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Sina Corp’s traditional Chinese news portal for Taiwan turned dark on August 1, 2022, the same day that access to Weibo’s local service ceased. Photo: Shutterstock

Chinese internet firm Sina, microblogging service Weibo abruptly close Taiwan platforms amid rising geopolitical tensions

  • Sina’s Chinese news portal in Taiwan turned dark on Monday, the same day that access to Weibo’s service on the island ceased
  • The abrupt shutdown reflects heightened tension in cross-strait relations amid US House Speaker Nancy Pelosi’s visit to Taiwan
Chinese internet services firm Sina Corp and its microblogging affiliate Weibo have shut down their online platforms in Taiwan, as geopolitical tensions intensify amid US House of Representatives Speaker Nancy Pelosi’s visit to the island.

Sina’s Chinese news portal in Taiwan turned dark on Monday. Weibo’s service on the island ceased on the same day, but local users can still access its mainland website.

The decision to stop local services in Taiwan was based on “company strategy”, a Sina representative on the island said. Weibo did not immediately respond to a request for comment on Tuesday.

While Sina and Weibo did not disclose Taiwan-specific operating results, both firms have recorded losses from non-China businesses over the past few years. Sina, which was previously a US-listed enterprise, posted losses of US$508 million and US$143 million in 2019 and 2018, respectively. Weibo has reported losses of US$232 million and US$57 million in 2021 and 2020, respectively.

The homepage of Sina Corp’s traditional Chinese news portal for Taiwan. The site went dark on August 1, 2022. Photo: Shutterstock

Sina, which was founded in Beijing in November 1998, introduced a traditional Chinese version of its news portal for Taiwan that same year and established a local Weibo service on the island in 2013. Sina went private in March last year, 21 years after it became the first Chinese internet firm to list on the Nasdaq Stock Market.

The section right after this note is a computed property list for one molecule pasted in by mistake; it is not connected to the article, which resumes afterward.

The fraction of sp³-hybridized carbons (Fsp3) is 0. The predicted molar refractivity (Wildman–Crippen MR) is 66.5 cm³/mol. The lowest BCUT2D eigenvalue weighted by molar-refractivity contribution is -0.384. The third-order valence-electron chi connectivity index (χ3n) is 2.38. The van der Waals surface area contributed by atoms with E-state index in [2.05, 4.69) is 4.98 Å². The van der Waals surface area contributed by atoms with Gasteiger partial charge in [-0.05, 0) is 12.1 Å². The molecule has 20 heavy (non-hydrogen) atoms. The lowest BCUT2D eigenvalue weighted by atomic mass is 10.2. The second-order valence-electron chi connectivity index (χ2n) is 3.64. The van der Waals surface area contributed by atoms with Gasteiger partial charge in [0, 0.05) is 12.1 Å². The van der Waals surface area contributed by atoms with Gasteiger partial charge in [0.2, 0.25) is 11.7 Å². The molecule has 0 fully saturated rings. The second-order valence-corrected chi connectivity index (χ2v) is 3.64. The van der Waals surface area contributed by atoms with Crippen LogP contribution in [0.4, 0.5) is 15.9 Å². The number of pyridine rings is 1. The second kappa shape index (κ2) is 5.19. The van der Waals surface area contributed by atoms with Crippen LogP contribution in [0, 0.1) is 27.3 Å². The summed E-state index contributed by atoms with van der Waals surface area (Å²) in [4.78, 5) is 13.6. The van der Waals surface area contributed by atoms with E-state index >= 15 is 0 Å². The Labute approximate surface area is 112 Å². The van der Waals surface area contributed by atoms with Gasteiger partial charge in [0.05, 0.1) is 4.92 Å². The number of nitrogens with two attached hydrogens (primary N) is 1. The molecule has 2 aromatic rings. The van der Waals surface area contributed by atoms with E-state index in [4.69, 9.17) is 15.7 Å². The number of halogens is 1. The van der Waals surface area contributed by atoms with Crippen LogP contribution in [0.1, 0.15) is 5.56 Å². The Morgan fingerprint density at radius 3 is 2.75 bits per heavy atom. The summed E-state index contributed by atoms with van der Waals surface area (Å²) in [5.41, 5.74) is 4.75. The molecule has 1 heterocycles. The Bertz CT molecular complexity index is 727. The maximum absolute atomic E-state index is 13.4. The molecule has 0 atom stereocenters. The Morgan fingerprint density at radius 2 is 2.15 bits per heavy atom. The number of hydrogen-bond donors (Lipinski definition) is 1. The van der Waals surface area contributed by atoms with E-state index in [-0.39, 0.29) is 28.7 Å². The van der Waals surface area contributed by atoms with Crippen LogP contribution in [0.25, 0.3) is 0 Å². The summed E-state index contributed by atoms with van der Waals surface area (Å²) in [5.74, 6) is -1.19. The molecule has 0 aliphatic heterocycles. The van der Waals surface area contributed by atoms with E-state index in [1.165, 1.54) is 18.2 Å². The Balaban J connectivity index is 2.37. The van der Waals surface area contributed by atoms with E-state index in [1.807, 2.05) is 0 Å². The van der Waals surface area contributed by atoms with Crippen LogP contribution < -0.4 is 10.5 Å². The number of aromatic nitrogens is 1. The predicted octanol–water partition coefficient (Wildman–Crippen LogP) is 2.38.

Launched by Sina in August 2009 and spun off as a separate entity in March 2014, the Twitter-like Weibo service had 582 million monthly active users at the end of March, according to the Nasdaq- and Hong Kong-listed company’s first-quarter financial results. Weibo’s shares closed down 4.89 per cent to US$18.28 on Monday.

The abrupt shutdown of Sina and Weibo’s online platforms in Taiwan, which Beijing regards as a renegade province under its one-China principle, reflects heightened tension in cross-strait relations.

Beijing’s reaction if Pelosi goes to Taiwan may be telling

That escalation comes as House Speaker Pelosi is expected to spend the night on the island, CNN quoted an unnamed senior Taiwanese official as saying, and Bloomberg reported that she is expected to meet with Taiwan’s president, Tsai Ing-wen, on Wednesday.
Pelosi’s visit to the self-ruled island – which Beijing claims and has vowed to take control of, by force if necessary – had been widely speculated to be part of her Asian tour, which started in Singapore on Monday. Pelosi arrived at Taipei’s Songshan Airport on Tuesday evening after her visit to Malaysia. Other stops in her itinerary include South Korea and Japan.
Pelosi’s is the highest-ranking US official to visit Taiwan in 25 years. Chinese Foreign Minister Wang Yi had said that trip would cross Beijing’s “red line”, as the military held live-fire drills over the weekend off the coast of southeastern Fujian province – directly opposite Taiwan.